首届湖畔国际青年艺术节向全球青年展现天府新区的艺术活力

The sultan's bath is lined with panels of lapis lazuli framed in gold, and inlaid with [Pg 210]mother-of-pearl, or looking-glass, and the walls have little hollow niches for lamps, over which the water fell in a shower into a bath with a decoration of scroll-work. And in front of Jehangir's room, again a series of basins hollowed in the steps of a broad marble stair, where a stream of water fell from one to another.

A smart affair altogether is this carriage! two very high wheels, no springs, a tiny cotton awning[Pg 269] supported on four sticks lacquered red, and sheltering the seat which has three ropes by way of a back to it. Portmanteaus and nosebags are hung all round, and even a kettle swings from the near shaft, adding the clatter of its cymbal to the Indian symphony of creaking wheels, the cracking whips, the driver's cries of "Cello, cello," and Abibulla's repeated "Djaldi," all intended to hurry the horse's pace.

"Here lies Jehangir, Conqueror of the World." So at last the door was opened.

All the sufferers lay on thin mattresses spread on low camp beds; they were all quiet, torpid in the sleep of fever. The doctor showed them to me, one after another; there was nothing distressing to be seen in their naked bodies lying under a sheet. Some, indeed, had dressings under the arm, or on the groin. One, who had just been brought in, had a large swelling above the hip, a gland which was lanced to inject serum. A man by the roadside was mixing mud with[Pg 265] chopped straw; then when his mortar was of the right consistency he began to build the walls of his house between the four corner posts, with no tools but his hands. A woman and child helped him, patting the concrete with their hands until it began to look almost smooth.

Beyond the temples is the merchants' quarter: a few very modest shops, the goods covered with dust; and in the middle of this bazaar, a cord stretched across cut off a part of the town where cholera was raging.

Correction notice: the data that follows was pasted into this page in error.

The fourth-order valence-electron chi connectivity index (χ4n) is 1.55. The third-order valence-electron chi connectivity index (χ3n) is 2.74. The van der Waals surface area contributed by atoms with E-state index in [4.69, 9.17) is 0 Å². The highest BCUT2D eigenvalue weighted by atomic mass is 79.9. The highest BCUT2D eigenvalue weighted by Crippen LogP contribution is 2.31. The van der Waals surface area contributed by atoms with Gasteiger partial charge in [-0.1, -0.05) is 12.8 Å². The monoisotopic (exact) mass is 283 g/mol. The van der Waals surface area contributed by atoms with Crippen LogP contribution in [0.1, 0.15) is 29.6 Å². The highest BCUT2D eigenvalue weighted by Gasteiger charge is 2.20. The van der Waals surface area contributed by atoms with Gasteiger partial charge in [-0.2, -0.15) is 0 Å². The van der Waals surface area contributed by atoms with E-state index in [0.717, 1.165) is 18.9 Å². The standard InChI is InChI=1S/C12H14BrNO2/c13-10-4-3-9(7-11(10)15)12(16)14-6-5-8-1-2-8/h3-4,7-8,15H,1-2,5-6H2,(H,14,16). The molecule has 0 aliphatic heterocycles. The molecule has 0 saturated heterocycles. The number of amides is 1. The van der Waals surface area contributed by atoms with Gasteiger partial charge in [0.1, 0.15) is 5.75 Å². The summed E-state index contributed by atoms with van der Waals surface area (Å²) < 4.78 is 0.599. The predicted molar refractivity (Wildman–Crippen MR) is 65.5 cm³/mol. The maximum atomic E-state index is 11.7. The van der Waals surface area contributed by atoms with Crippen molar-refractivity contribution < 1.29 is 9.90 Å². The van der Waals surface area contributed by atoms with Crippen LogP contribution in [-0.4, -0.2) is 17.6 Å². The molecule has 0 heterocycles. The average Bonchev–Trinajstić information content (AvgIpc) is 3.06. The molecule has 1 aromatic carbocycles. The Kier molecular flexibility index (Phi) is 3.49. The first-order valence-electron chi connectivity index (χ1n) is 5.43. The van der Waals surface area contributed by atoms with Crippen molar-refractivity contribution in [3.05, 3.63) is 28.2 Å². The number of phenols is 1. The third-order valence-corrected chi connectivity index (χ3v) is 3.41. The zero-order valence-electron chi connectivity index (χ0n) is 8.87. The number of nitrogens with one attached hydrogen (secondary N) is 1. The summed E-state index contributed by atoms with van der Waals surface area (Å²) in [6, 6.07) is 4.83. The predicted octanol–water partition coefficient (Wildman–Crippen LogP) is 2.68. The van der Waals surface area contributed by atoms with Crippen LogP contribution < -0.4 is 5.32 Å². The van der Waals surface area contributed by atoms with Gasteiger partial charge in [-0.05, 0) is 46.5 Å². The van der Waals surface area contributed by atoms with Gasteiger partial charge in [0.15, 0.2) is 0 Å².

Close to a field that had just been reaped four oxen yoked abreast were threshing out the grain, tramping round and round on a large sheet spread on the ground. The driver chanted a shrill, slow tune; further away women in red were gleaning, and a patriarch contemplated his estate, enthroned on a cart in a halo of sunset gold.

A tonga arrived just as we drove up, bringing an English official, travelling in his own carriage; gaiters, shooting jacket, a switch in his hand. He seated himself outside the bungalow in a cane chair, close by mine. Out of a case that was brought before him a hatchet and a pistol were unpacked, documentary evidence of the crime into which he was to inquire.

Outside, under a thatched screen, sits the punkah coolie, his legs crossed, the string in his hand; and as soon as everyone goes into the room he wakes up, rocks his body to and fro, his arm out in a fixed position, swaying all of a piece with a mechanical see-saw, utterly stupid. He will go to sleep lulled by his own rocking, and never wake unless the cord breaks, or somebody stops him.

The drill sergeant shouts the word of command in wonderful Englishlept, meaning left.